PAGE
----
People walking together over a hill

Mountain Training's Hill & Mountain Skills Kit List Essentials

We’re proud to be the Official Skills Course Partner of Mountain Training, supporting people who take part in hill and mountain skills courses and providing expert advice on kit for every kind of outdoor adventure.

Mountain Training’s Hill and Mountain Skills courses are designed to build independence and confidence when exploring the great outdoors. You’ll learn how to choose the right kit, when you’ll need it and how to use it.  


Together with Mountain Training, we’re sharing our exploration essentials for your days spent in the hills. Remember to check the terrain and conditions before you head out so you can customise your kit list accordingly on the day.  

A group of people walking in the countryside
A group of people walking in the countryside

Make The Right Choice

Choosing the right fit is important and worth investing some time in. Although brands produce clothing to suit female and male body shapes, it doesn’t necessarily mean a particular gender design will provide the perfect fit for you. We recommend trying a range of clothing to see what feels best. 


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Hill & Mountain Skills Essentials Kit List

We’ve selected our best value and pro performance options so you can choose kit to fit your goals and budget. If you need to upgrade your kit, make sure you book an in-store boot & rucksack fitting, or chat with an in-store specialist about your ideal kit. 


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A group of people walking in the countryside

Waterproof Jacket

Waterproof jackets are one of the most important pieces of kit for a day in the mountains. The best jackets are breathable, lightweight and have a robust hood that you can adjust to stay firmly in place, even on the windiest of days. Taped seams are also an essential feature, preventing water from seeping through your jacket’s stitching.  


Jackets should be big enough to fit over all your other layers and allow you to move freely. Additional features such as underarm zips can help you regulate your temperature which is great on more challenging uphill walks, but they’re not essential.    

Waterproof Trousers

On a wet day in the UK & Ireland, waterproof trousers can make an uphill scramble feel a lot easier. Without them, you’ll feel the cold a lot more. 


Unless leg zips are high-quality and waterproof, it’s worth avoiding them. However, zips do mean that trousers can be put on and off without taking your boots off, which could be helpful if you’re walking somewhere where the weather is changeable.


These are your most important purchases for safety and comfort. Your boots should extend above the ankle to protect against slips and trips, with a deep tread for better grip on slippery, uneven terrain. It’s vital they’re waterproof and comfortable, and you’ve worn them in slightly before the course starts.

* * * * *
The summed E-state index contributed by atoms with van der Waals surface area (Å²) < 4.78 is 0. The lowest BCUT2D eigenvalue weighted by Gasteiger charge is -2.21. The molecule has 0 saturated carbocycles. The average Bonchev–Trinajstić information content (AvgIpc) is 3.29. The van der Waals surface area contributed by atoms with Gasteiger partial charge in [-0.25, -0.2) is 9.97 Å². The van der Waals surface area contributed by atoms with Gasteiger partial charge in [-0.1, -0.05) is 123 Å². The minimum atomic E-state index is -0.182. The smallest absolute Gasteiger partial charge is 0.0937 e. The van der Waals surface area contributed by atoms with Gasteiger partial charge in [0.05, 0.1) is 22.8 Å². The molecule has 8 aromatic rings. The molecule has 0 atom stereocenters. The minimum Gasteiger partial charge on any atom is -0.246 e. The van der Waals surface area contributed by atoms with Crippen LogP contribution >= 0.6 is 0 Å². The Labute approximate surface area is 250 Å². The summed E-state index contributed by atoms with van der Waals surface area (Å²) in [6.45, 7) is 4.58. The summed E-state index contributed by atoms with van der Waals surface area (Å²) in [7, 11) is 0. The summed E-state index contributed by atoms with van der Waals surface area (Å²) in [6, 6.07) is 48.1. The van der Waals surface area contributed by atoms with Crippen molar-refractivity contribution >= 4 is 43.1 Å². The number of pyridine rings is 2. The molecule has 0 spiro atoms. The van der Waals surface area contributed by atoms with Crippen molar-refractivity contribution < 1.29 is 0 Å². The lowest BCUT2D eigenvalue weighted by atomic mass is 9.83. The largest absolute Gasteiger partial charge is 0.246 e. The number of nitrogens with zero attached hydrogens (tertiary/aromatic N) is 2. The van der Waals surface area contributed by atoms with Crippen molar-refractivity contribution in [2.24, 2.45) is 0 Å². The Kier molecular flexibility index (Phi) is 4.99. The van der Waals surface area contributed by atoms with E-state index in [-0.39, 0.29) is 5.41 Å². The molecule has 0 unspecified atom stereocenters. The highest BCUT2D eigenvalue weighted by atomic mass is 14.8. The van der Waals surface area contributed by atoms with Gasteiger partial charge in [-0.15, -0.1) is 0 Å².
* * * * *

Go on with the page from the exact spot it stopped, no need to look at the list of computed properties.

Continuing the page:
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Boot Socks

A good pair of socks can keep your feet warm and dry on a long day of walking. Wearing your everyday socks could be uncomfortable, causing rubbing and blisters. Socks should rise above the ankle, be made of non-cotton materials, and be well-padded.   

20-30 Litre Rucksack Or A Daybag

Rucksacks should be big enough to carry everything you need while fitting your body shape well. Most rucksacks aren't waterproof, so you’ll need a waterproof liner for the outside and a dry bag or rubble sack inside to keep your kit dry. A female-specific pack will be shorter in length down the back and more fitted around the chest.   


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All walking clothing should be quick-drying, lightweight and made from moisture-wicking fabrics that draw sweat and rain away from your body, keeping you warm and dry. Avoid cotton and denim clothing because they absorb moisture rather than wicking it away. 


Wearing clothing that covers both your legs and arms protects you from the sun and wind, particularly when you’re at a higher elevation. By layering multiple pieces of clothing, you’ll have an effective system to help your body adapt to temperature changes with the weather and terrain.   


Base Layer

A thin base layer made from synthetic or natural materials like merino wool work well. 

Mid-Layer Or Fleece

A warmer layer that’s worn over the base layer. A warm, everyday jumper could be good enough, but technical fleeces are designed to withstand outside conditions.

An Extra Layer

Keep this in your rucksack in case of cold temperatures or high winds. An extra jumper that’s big enough to go over everything else will do the job, though a dedicated synthetic jacket is even better!